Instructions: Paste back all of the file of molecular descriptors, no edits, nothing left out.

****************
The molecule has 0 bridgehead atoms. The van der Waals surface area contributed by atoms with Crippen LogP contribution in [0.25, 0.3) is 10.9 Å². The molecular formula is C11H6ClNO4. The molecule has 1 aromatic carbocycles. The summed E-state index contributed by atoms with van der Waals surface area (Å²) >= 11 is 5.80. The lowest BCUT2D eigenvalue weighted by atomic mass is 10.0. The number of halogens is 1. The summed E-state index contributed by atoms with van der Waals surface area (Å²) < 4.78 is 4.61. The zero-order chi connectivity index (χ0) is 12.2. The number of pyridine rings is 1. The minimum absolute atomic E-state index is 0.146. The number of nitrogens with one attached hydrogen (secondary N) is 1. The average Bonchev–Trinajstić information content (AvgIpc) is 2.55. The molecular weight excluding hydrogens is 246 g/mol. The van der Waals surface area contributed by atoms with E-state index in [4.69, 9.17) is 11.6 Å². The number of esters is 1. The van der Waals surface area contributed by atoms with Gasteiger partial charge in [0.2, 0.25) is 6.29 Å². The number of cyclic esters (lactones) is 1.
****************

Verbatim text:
The molecule has 0 bridgehead atoms. The van der Waals surface area contributed by atoms with Crippen LogP contribution in [0.25, 0.3) is 10.9 Å². The molecular formula is C11H6ClNO4. The molecule has 1 aromatic carbocycles. The summed E-state index contributed by atoms with van der Waals surface area (Å²) >= 11 is 5.80. The lowest BCUT2D eigenvalue weighted by atomic mass is 10.0. The number of halogens is 1. The summed E-state index contributed by atoms with van der Waals surface area (Å²) < 4.78 is 4.61. The zero-order chi connectivity index (χ0) is 12.2. The number of pyridine rings is 1. The minimum absolute atomic E-state index is 0.146. The number of nitrogens with one attached hydrogen (secondary N) is 1. The average Bonchev–Trinajstić information content (AvgIpc) is 2.55. The molecular weight excluding hydrogens is 246 g/mol. The van der Waals surface area contributed by atoms with E-state index in [4.69, 9.17) is 11.6 Å². The number of esters is 1. The van der Waals surface area contributed by atoms with Gasteiger partial charge in [0.2, 0.25) is 6.29 Å². The number of cyclic esters (lactones) is 1.